All-inclusive plan needed to tackle cancer, other NCDs- Minister Lawrence

GINA, Guyana, Tuesday, May 16, 2017

Minister of Public Health, Volda Lawrence said that a comprehensive strategic plan needs to be developed to address the state of Non Communicable Diseases (NCDS), and in particular the high incidence of cancer in Guyana.

Minister of Public Health, Volda Lawrence during her address to the participants of the Cancer Diagnostic and Management workshop at the Pegasus Hotel

Minister Lawrence was speaking at a three-day Cancer Diagnostic and Management workshop at the Pegasus Hotel, Kingston, today. The workshop is aimed at improving the prevention and control of NCDs in Guyana, with focus of reducing morbidity and mortality as a result of cancer.

The workshop was organised by the Pan American Health Organisation /World Health Organisation (PAHO/WHO). It targets general medical officers working in cancer care and treatment, and medical doctors working in the satellite clinics throughout the country, doctors in Regions One and Nine, nurses working in the Visual Inspection using Acetic acid (VIA)  programme and Non Governmental Organisations (NGOs).

The WHO’s International Monitoring Agency for NCDs has revealed that these diseases  are the leading cause of deaths worldwide, accounting for some 82 percent of all deaths in humans. Medium and low income countries are all at risk with NCDs, with some 38 million deaths in low and middle income countries.

Minister Lawrence said that Guyana is no different, and is just as vulnerable; because NCDs including various types of cancer are the main cause of morbidity and mortality. In fact, statistics reveal that between 2003 and 2012, the country recorded 6, 518 cancer cases which accounts for some 87.3 percent of every 100,000 of the population. Of these, 3,956 (60.2 percent) were females and 2, 561 (39.3percent) were males.

According to the Public Health Minister, while recent statistics are not yet available, if one were to judge by the trend over the 10- year

PAHO/WHO Country Representative, Dr.William Adu-Krow

period, then Guyana has every reason to worry, and the need to intervene becomes more imperative, hence the workshop is timely.

“We have to respond effectively and promptly to threats of NCDs inclusive of cancer, and seek ways to eliminate the preventable loss of life…the prevalence of these diseases are threatening our human resource, which is so pivotal to the social and economic sustainability of our country, therefore our response to the WHO’s appeal for measures to reduce the modifiable risk factors for NCDs, through the creation of health promoting environments must be channelled at every level of our population throughout the length and breadth of Guyana,” Minister Lawrence noted.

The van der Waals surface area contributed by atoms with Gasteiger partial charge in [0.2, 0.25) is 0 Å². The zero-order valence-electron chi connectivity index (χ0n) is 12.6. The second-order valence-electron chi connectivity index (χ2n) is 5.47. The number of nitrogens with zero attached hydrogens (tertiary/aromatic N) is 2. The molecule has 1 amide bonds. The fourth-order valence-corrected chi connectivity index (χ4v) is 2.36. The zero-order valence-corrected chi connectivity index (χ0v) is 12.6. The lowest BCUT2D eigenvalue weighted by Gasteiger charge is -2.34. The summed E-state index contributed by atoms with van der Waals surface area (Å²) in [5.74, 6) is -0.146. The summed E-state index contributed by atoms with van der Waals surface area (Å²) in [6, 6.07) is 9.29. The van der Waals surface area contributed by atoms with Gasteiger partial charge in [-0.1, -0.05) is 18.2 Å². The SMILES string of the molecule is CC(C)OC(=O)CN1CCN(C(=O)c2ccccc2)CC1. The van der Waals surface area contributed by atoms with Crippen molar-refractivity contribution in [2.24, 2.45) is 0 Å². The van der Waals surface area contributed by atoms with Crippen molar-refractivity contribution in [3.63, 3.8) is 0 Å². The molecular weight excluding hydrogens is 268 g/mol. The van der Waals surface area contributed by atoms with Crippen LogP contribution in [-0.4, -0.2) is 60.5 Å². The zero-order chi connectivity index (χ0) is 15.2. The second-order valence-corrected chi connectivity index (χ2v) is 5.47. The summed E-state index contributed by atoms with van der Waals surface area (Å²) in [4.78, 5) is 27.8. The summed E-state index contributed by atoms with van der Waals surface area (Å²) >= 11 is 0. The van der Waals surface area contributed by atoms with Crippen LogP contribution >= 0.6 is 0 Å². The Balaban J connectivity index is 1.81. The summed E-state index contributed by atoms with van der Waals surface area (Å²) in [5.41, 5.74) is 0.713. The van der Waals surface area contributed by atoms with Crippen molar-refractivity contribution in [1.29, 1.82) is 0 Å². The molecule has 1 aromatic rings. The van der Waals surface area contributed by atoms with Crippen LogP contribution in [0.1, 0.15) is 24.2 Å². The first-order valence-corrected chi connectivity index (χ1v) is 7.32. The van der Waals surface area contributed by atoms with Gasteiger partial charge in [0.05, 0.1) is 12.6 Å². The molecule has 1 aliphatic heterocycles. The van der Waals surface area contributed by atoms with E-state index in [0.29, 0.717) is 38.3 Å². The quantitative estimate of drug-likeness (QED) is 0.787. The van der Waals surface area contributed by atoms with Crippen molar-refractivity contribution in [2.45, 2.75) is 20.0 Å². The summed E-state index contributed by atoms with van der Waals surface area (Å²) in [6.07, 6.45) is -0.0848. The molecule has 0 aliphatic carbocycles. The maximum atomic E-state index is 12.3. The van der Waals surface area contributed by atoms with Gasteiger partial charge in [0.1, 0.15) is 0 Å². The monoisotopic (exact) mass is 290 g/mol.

She said that the country’s interventions and control of NCDs and cancer must be strategic and robust, innovative policies must be designed and implemented to impact the gaps, and strengthen the health care system.

The expectation is that at the end of the workshop, medical personnel will be more knowledgeable about early detection and diagnosis and treatment of common types of cancer, as well as palliative care.

Participants of the Cancer Diagnostic and Management workshop at the Pegasus Hotel

“I have no doubt that the goal of this workshop is achievable, since we have a core of eminent specialists as resource persons, expressing their various oncological fields, and a team of participants passionate for the knowledge of expertise that will enable them to strengthen the overall health sector, by improving the diagnosis and management of cancers,” Minister Lawrence pointed out.

The Minister encouraged the medical and health care professionals to establish an agenda for the citizens, as they too, have to be educated and have an understanding on the challenges of cancer.

Meanwhile, PAHO/WHO Country Representative, Dr. William Adu-Krow said that this workshop has been in the pipeline for almost two years. Dr. Adu-Krow noted that the incidence of cancer and other NCDs are very alarming, and therefore it is imperative that there is a system in place to ensure that persons get access to the necessary, information and treatment.

Facilitators of the workshop included medical specialists from Canada and Trinidad and Tobago, the United States (US), the Bahamas and Jamaica.


By: Synieka Thorne


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